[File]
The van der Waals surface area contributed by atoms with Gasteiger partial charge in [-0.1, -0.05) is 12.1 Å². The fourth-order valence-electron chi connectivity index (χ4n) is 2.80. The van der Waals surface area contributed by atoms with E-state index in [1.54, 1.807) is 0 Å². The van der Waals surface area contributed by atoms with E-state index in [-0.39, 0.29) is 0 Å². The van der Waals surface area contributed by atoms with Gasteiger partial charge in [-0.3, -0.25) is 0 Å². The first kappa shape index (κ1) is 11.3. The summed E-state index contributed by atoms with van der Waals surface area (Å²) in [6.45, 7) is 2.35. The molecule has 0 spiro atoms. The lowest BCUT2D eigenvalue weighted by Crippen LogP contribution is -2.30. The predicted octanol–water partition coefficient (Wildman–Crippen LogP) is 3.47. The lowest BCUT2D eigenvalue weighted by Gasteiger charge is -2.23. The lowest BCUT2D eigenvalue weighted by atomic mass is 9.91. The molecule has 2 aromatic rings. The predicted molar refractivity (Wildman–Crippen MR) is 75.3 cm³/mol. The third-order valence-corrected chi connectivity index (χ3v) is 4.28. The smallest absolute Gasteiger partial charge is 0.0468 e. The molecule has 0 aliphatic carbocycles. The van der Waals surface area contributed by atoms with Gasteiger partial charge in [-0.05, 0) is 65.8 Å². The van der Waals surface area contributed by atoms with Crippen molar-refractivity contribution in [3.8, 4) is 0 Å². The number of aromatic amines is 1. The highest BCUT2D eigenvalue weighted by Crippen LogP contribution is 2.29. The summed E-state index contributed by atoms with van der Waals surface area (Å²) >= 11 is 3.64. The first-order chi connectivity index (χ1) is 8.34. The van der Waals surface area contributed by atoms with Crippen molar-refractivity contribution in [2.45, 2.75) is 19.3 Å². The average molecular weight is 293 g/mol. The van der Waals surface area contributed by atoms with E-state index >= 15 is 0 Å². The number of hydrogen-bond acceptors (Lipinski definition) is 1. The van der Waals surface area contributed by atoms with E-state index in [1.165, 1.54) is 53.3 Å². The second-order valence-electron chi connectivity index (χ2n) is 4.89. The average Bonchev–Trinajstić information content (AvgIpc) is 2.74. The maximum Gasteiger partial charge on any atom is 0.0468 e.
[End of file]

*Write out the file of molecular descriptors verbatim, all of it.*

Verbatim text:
The van der Waals surface area contributed by atoms with Gasteiger partial charge in [-0.1, -0.05) is 12.1 Å². The fourth-order valence-electron chi connectivity index (χ4n) is 2.80. The van der Waals surface area contributed by atoms with E-state index in [1.54, 1.807) is 0 Å². The van der Waals surface area contributed by atoms with E-state index in [-0.39, 0.29) is 0 Å². The van der Waals surface area contributed by atoms with Gasteiger partial charge in [-0.3, -0.25) is 0 Å². The first kappa shape index (κ1) is 11.3. The summed E-state index contributed by atoms with van der Waals surface area (Å²) in [6.45, 7) is 2.35. The molecule has 0 spiro atoms. The lowest BCUT2D eigenvalue weighted by Crippen LogP contribution is -2.30. The predicted octanol–water partition coefficient (Wildman–Crippen LogP) is 3.47. The lowest BCUT2D eigenvalue weighted by Gasteiger charge is -2.23. The lowest BCUT2D eigenvalue weighted by atomic mass is 9.91. The molecule has 2 aromatic rings. The predicted molar refractivity (Wildman–Crippen MR) is 75.3 cm³/mol. The third-order valence-corrected chi connectivity index (χ3v) is 4.28. The smallest absolute Gasteiger partial charge is 0.0468 e. The molecule has 0 aliphatic carbocycles. The van der Waals surface area contributed by atoms with Gasteiger partial charge in [-0.05, 0) is 65.8 Å². The van der Waals surface area contributed by atoms with Crippen molar-refractivity contribution in [3.8, 4) is 0 Å². The number of aromatic amines is 1. The highest BCUT2D eigenvalue weighted by Crippen LogP contribution is 2.29. The summed E-state index contributed by atoms with van der Waals surface area (Å²) >= 11 is 3.64. The first-order chi connectivity index (χ1) is 8.34. The van der Waals surface area contributed by atoms with Crippen molar-refractivity contribution in [2.45, 2.75) is 19.3 Å². The average molecular weight is 293 g/mol. The van der Waals surface area contributed by atoms with E-state index >= 15 is 0 Å². The number of hydrogen-bond acceptors (Lipinski definition) is 1. The van der Waals surface area contributed by atoms with E-state index in [1.165, 1.54) is 53.3 Å². The second-order valence-electron chi connectivity index (χ2n) is 4.89. The average Bonchev–Trinajstić information content (AvgIpc) is 2.74. The maximum Gasteiger partial charge on any atom is 0.0468 e.